Photo of 2011 Dodge Grand Caravan courtesy of Chrysler Group.

Photo of 2011 Dodge Grand Caravan courtesy of Chrysler Group.

The National Highway Traffic Safety Administration reported it has begun investigating consumer complaints alleging that some Chrysler models have ignition switches that can inadvertently move out of the “run” position – a defect similar to the one that triggered General Motors’ Chevrolet Cobalt recall.

NHTSA’s Office of Defects Investigation on June 16 launched two separate probes that will determine whether any recalls are warranted. A critical finding will be whether any identified ignition switch defect can result in unintentional air bag deactivation. At stake is the potential recall of more than 1.2 million Chrysler vehicles.

One investigation will focus on 2008-2010 model-year Dodge Journey, Grand Caravan and Chrysler Town & Country vehicles. Consumer complaints allege that the ignition key can inadvertently rotate from the “run” position to the “ACC” (accessories) position.

In 2011, Chrysler recalled Dodge Journey, Grand Caravan and Chrysler Town & Country vehicles in the 2010 model year to address the issue. But NHTSA said the agency has received similar complaints tied to 2008 and 2009 models. What’s more, some owners of the 2010 models that received the 2011 recall remedy have filed complaints alleging that the problem still persists.

NHTSA has received 23 complaints tied to the alleged ignition switch problem in these vehicles.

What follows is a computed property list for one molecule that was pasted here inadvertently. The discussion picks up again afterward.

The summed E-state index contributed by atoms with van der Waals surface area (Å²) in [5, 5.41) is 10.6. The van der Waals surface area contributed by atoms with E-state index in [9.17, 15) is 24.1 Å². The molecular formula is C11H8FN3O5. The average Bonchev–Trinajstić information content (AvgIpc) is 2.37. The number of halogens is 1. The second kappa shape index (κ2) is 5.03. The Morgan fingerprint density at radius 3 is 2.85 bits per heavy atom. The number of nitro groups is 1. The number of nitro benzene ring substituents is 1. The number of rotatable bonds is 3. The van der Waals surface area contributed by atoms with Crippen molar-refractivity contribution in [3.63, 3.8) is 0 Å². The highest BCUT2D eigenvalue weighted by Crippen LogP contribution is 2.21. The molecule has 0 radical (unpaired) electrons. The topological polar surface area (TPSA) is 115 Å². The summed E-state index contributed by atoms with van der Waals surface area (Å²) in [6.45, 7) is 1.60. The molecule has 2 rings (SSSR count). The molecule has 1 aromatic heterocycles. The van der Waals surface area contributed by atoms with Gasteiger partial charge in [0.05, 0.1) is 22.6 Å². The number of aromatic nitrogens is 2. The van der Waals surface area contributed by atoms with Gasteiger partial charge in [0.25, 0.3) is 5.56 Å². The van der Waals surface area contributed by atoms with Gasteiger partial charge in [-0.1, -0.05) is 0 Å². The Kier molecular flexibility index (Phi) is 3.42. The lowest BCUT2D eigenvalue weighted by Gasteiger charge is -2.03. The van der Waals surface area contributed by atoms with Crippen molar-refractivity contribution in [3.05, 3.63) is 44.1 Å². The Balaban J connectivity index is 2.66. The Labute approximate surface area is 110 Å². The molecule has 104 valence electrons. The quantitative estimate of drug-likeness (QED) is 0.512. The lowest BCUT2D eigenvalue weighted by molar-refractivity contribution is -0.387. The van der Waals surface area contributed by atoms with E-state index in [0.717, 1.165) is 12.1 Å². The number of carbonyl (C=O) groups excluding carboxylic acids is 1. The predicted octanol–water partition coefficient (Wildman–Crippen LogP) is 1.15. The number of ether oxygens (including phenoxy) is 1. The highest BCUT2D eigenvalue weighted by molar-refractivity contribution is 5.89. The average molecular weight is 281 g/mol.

When the driver first starts the vehicle, the ignition key is released from the “start” position and a spring force rotates the key back to the “run” position, according to Chrysler. But in some instances, the switch may move too far, leaving the ignition key between the “run” and “ACC” positions. In this intermediate mode, the switch might move to the ACC position if the ignition key is jostled in some way – typically because of rough road conditions or making contact with the driver’s leg. Such a scenario poses the risk of unintentional air bag deactivation.

Any recall arising from the probe results would affect an estimated 700,000 vehicles.

The second investigation involves 2006-2007 Jeep Commander and 2005-2006 Jeep Grand Cherokee vehicles. Vehicle owners have filed complaints alleging that after they accidentally bumped the ignition key fob or chain with a knee, the ignition switch turned to the “off” or “ACC” position. As a result, the engine shut off and the power steering and brakes were affected.

This investigation will evaluate the scope, frequency and consequence of the alleged defect, NHTSA said. The probe will also determine whether the vehicles are at risk for inadvertent air bag deactivation. A recall would affect an estimated 525,000 vehicles. NHTSA has received 32 complaints alleging this ignition switch problem in these vehicles.

Originally posted on Automotive Fleet